How far should Florida go to end 'federal intrusion' into state education policy?
In aiming to justify his plan to get Florida out of the PARCC testing consortium, Gov. Rick Scott argued that he wanted to keep the federal government out of the state's education system. In many ways, though, the federal government is already there.
U.S. Department of Education reports show that Florida received $1.768 billion in federal funds for education in 2012, including $14.8 million to support state assessments required under No Child Left Behind. The numbers are similar for 2013. They also include $735 million for Title I and related grants, and $631 million for special education grants. (See page 21 for details.)
Scott has not called on Florida to reject these funds as a different version of the "federal intrusion" he found in the PARCC program.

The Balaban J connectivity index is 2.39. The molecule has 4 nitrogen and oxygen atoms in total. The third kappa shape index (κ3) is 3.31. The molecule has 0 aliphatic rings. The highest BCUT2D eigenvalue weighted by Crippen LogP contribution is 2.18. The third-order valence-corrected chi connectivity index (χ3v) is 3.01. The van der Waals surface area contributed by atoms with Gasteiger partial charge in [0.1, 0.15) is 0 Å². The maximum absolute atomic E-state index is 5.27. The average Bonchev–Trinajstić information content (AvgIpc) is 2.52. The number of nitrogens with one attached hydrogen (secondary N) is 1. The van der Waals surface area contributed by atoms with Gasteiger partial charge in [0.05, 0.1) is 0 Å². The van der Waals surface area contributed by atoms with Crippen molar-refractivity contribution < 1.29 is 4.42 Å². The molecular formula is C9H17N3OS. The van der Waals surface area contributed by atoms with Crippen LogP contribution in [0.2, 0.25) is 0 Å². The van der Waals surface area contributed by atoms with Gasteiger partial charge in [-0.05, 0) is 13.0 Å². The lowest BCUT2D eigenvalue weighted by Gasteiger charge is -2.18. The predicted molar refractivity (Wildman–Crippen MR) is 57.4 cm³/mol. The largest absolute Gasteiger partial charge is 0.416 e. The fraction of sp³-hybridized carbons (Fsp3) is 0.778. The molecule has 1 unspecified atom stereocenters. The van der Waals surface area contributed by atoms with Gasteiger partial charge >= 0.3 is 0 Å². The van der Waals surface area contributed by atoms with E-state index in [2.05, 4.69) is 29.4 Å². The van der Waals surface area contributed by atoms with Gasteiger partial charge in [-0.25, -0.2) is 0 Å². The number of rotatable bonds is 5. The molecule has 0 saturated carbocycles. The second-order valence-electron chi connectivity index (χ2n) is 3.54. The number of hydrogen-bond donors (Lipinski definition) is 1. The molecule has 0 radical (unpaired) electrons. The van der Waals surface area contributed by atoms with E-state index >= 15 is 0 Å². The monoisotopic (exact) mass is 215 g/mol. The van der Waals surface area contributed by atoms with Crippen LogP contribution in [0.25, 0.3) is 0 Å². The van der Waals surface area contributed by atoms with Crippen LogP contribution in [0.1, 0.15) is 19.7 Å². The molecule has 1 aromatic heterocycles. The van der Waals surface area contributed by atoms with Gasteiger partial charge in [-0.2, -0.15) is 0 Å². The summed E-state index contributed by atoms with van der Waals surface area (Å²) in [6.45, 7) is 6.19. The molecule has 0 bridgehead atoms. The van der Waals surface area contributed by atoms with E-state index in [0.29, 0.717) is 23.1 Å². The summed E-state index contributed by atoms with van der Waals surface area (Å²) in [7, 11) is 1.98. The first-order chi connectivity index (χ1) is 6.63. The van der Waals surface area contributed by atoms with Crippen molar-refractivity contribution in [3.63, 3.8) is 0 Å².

Scott's press office next issued a statement attempting to clarify. "Withdrawing from the fiscal relationship with PARCC will also prevent further federal involvement because PARCC is a federally funded test, which currently requires the state to meet federally established deadlines and other federal criteria," spokeswoman Melissa Sellers wrote.
The USDOE has given PARCC a $186 million grant to support the consortium of states in writing its exams. The federal government's role now, according to PARCC, is monitoring to see that the group spends the money in accordance with the rules and creates the tests as promised.
Scott spokeswoman Melissa Sellers said in an e-mail that federal support for FCAT is "different from PARCC" because the FCAT is a state-developed test. Top lawmakers, who backed Scott's move to withdraw from PARCC, but not because of their concerns over federal funding.
"We didn't think they were ready for prime time," House Speaker Will Weatherford said of the consortium.